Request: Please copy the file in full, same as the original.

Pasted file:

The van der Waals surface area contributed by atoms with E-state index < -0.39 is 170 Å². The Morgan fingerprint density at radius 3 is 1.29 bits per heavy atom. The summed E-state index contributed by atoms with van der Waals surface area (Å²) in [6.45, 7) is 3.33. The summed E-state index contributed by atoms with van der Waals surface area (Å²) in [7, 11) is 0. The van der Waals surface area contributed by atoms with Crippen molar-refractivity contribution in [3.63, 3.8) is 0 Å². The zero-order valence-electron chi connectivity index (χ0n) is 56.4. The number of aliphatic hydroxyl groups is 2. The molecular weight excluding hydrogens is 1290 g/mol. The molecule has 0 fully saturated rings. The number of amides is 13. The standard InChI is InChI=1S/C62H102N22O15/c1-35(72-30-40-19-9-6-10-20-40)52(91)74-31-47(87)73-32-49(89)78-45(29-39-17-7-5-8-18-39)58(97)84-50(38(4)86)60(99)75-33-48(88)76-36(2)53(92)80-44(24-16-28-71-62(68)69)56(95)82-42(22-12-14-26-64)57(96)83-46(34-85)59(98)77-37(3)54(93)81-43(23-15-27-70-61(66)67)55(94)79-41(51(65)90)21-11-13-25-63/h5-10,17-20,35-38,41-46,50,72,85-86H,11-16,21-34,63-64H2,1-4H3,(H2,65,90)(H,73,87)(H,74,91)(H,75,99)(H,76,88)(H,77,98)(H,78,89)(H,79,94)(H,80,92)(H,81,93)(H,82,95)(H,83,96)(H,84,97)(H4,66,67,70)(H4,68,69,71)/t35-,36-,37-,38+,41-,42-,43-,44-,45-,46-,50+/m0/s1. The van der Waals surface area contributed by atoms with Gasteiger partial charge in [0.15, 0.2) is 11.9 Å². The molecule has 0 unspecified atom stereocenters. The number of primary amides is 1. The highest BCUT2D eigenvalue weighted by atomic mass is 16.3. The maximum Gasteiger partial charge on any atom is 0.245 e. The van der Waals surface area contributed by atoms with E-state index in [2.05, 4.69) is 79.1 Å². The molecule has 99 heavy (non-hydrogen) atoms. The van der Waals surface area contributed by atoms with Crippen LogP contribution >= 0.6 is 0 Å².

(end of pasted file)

The van der Waals surface area contributed by atoms with E-state index < -0.39 is 170 Å². The Morgan fingerprint density at radius 3 is 1.29 bits per heavy atom. The summed E-state index contributed by atoms with van der Waals surface area (Å²) in [6.45, 7) is 3.33. The summed E-state index contributed by atoms with van der Waals surface area (Å²) in [7, 11) is 0. The van der Waals surface area contributed by atoms with Crippen molar-refractivity contribution in [3.63, 3.8) is 0 Å². The zero-order valence-electron chi connectivity index (χ0n) is 56.4. The number of aliphatic hydroxyl groups is 2. The molecular weight excluding hydrogens is 1290 g/mol. The molecule has 0 fully saturated rings. The number of amides is 13. The standard InChI is InChI=1S/C62H102N22O15/c1-35(72-30-40-19-9-6-10-20-40)52(91)74-31-47(87)73-32-49(89)78-45(29-39-17-7-5-8-18-39)58(97)84-50(38(4)86)60(99)75-33-48(88)76-36(2)53(92)80-44(24-16-28-71-62(68)69)56(95)82-42(22-12-14-26-64)57(96)83-46(34-85)59(98)77-37(3)54(93)81-43(23-15-27-70-61(66)67)55(94)79-41(51(65)90)21-11-13-25-63/h5-10,17-20,35-38,41-46,50,72,85-86H,11-16,21-34,63-64H2,1-4H3,(H2,65,90)(H,73,87)(H,74,91)(H,75,99)(H,76,88)(H,77,98)(H,78,89)(H,79,94)(H,80,92)(H,81,93)(H,82,95)(H,83,96)(H,84,97)(H4,66,67,70)(H4,68,69,71)/t35-,36-,37-,38+,41-,42-,43-,44-,45-,46-,50+/m0/s1. The van der Waals surface area contributed by atoms with Gasteiger partial charge in [0.15, 0.2) is 11.9 Å². The molecule has 0 unspecified atom stereocenters. The number of primary amides is 1. The highest BCUT2D eigenvalue weighted by atomic mass is 16.3. The maximum Gasteiger partial charge on any atom is 0.245 e. The van der Waals surface area contributed by atoms with E-state index in [2.05, 4.69) is 79.1 Å². The molecule has 99 heavy (non-hydrogen) atoms. The van der Waals surface area contributed by atoms with Crippen LogP contribution >= 0.6 is 0 Å².